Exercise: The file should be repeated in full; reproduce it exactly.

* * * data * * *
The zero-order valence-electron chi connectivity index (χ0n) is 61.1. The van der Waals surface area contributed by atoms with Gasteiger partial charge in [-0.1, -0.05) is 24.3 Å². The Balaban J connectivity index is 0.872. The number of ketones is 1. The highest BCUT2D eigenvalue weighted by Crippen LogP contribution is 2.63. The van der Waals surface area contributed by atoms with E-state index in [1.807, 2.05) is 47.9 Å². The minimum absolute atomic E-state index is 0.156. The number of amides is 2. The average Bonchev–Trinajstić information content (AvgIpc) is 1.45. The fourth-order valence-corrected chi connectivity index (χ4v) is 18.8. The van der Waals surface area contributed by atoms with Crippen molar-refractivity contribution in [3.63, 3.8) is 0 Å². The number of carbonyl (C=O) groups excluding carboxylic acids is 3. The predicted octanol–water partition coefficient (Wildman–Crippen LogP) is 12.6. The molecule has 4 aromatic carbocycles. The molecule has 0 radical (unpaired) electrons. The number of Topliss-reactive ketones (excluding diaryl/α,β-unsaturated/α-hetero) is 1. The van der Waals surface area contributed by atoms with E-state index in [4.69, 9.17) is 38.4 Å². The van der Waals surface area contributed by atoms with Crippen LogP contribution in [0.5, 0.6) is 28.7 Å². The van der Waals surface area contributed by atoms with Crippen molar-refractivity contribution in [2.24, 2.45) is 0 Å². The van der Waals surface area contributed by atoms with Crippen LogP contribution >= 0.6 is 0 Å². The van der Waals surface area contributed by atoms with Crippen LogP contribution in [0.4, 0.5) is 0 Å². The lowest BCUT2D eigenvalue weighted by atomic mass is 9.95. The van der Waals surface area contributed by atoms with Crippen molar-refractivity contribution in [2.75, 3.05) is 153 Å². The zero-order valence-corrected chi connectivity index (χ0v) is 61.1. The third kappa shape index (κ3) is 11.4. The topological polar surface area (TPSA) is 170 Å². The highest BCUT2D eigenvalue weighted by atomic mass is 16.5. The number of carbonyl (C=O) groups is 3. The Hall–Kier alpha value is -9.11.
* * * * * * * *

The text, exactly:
The zero-order valence-electron chi connectivity index (χ0n) is 61.1. The van der Waals surface area contributed by atoms with Gasteiger partial charge in [-0.1, -0.05) is 24.3 Å². The Balaban J connectivity index is 0.872. The number of ketones is 1. The highest BCUT2D eigenvalue weighted by Crippen LogP contribution is 2.63. The van der Waals surface area contributed by atoms with E-state index in [1.807, 2.05) is 47.9 Å². The minimum absolute atomic E-state index is 0.156. The number of amides is 2. The average Bonchev–Trinajstić information content (AvgIpc) is 1.45. The fourth-order valence-corrected chi connectivity index (χ4v) is 18.8. The van der Waals surface area contributed by atoms with Crippen molar-refractivity contribution in [3.63, 3.8) is 0 Å². The number of carbonyl (C=O) groups excluding carboxylic acids is 3. The predicted octanol–water partition coefficient (Wildman–Crippen LogP) is 12.6. The molecule has 4 aromatic carbocycles. The molecule has 0 radical (unpaired) electrons. The number of Topliss-reactive ketones (excluding diaryl/α,β-unsaturated/α-hetero) is 1. The van der Waals surface area contributed by atoms with E-state index in [4.69, 9.17) is 38.4 Å². The van der Waals surface area contributed by atoms with Crippen LogP contribution in [0.5, 0.6) is 28.7 Å². The van der Waals surface area contributed by atoms with Crippen molar-refractivity contribution in [2.24, 2.45) is 0 Å². The van der Waals surface area contributed by atoms with Crippen LogP contribution >= 0.6 is 0 Å². The van der Waals surface area contributed by atoms with Crippen LogP contribution in [0.4, 0.5) is 0 Å². The lowest BCUT2D eigenvalue weighted by atomic mass is 9.95. The van der Waals surface area contributed by atoms with Crippen molar-refractivity contribution in [2.75, 3.05) is 153 Å². The zero-order valence-corrected chi connectivity index (χ0v) is 61.1. The third kappa shape index (κ3) is 11.4. The topological polar surface area (TPSA) is 170 Å². The highest BCUT2D eigenvalue weighted by atomic mass is 16.5. The number of carbonyl (C=O) groups is 3. The Hall–Kier alpha value is -9.11.